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hacking a computer touchpad to return 2 resistances?

Discussion in 'Electronic Basics' started by Mad Scientist Jr, May 18, 2007.

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  1. Can someone explain how to hack a computer touchpad such as this

    http://www.newegg.com/Product/Product.aspx?Item=N82E16826152013
    http://www.newegg.com/Product/ProductList.aspx?Submit=ENE&DEPA=0&Description=touchpad&x=0&y=0
    http://en.wikipedia.org/wiki/Touchpad

    to function as 2 variable resistors - where resistance #1 is
    controlled by putting your finger on the x axis, and resistance #2 is
    controlled by finger on the y axis?

    It isn't as simple as finding the right wires to connect to is it? Or
    has anyone seen a circuit that you can wire a touchpad into and wire
    your circuit into and achieve this result? Would building such a
    circuit be hard?

    Any info appreciated... thanks
     
  2. kony

    kony Guest

    Definitely not just a couple of wires.
    A touchpad uses a capacitive grid. The onboard electronics
    sense that and turn it into a serialized data stream.

    There is no easy hack to do it. Maybe if you reverse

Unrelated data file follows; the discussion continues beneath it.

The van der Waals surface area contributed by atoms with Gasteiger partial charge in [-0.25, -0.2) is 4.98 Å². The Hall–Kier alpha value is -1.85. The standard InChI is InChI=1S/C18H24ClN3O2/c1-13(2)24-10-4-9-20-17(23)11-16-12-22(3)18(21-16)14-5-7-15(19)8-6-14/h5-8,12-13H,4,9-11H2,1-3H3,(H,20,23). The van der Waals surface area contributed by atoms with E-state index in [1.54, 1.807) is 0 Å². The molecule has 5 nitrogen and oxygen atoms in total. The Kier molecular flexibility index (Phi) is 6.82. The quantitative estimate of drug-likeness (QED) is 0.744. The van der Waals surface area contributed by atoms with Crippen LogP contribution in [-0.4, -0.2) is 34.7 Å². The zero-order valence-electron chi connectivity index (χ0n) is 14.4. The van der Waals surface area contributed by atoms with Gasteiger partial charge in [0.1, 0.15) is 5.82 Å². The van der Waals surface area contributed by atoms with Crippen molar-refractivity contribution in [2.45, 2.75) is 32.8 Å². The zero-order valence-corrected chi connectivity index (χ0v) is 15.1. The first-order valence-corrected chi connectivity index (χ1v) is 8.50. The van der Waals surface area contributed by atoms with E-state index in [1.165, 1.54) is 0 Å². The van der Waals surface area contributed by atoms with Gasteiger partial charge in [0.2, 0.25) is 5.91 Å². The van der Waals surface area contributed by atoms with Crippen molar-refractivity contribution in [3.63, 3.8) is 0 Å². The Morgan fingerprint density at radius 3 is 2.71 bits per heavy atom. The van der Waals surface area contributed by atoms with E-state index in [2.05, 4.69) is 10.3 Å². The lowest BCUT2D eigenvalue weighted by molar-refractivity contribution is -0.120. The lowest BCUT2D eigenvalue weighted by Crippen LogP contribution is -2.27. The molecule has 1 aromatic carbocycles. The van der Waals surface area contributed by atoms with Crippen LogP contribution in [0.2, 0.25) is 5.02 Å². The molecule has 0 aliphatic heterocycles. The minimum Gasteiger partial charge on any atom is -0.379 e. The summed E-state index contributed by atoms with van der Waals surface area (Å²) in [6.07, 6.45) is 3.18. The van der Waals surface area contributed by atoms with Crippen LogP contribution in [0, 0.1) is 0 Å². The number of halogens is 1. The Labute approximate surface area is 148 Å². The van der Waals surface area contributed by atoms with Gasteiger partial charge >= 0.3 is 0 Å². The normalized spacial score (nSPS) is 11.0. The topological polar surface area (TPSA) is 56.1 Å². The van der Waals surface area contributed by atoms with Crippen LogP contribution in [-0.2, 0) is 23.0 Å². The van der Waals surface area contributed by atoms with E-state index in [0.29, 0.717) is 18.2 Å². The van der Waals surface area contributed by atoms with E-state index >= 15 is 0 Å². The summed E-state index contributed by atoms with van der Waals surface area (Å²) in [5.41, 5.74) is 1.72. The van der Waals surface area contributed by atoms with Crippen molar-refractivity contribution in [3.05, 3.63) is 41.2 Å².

engineered enough, taking the IC datasheet but IIRC these
    are proprietary ICs and those datasheets may not be
    available. You can certainly look around for some, one
    making is Alps.
     
  3. It won't be easy. Those devices key off capacitive rather than
    resistive effects so it isn't a case of ripping circuitry out and
    wiring up to the appropriate points. The best way I can think off
    would be to get a model with PS/2 output. The PS/2 mouse protocol
    is relatively simple and well documented. Decoding the signal
    would be a simple matter for e.g. a PIC microcontroller.

    Are you absolutely sure you need resitances though? PWM output or
    analog voltages would be far easier. What are you hooking it up
    to? Coming up with a voltage-controlled resistor that works as
    required can easily end up as a project in itself.
     
  4. Paul

    Paul Guest

    Your first step, is finding out the data format coming out on the
    PS/2 connector. Convert the output byte codes for the X and Y
    values, and store them in parallel registers. Connect the registers
    to digital to analog converters. The output at this point is a
    voltage. The voltage may be suitable for driving something
    directly (with a little buffering, say).

    Digikey has more than 5000 product listings for DACs, so you
    have plenty to choose from. Here is a DAC chosen purely at random.

    http://www.digikey.com/scripts/DkSearch/dksus.dll?Detail?Ref=268292&Row=410632&Site=US

    I think a joystick with potentiometers on the X and Y axis, is
    a *lot* less work...

    Paul
     
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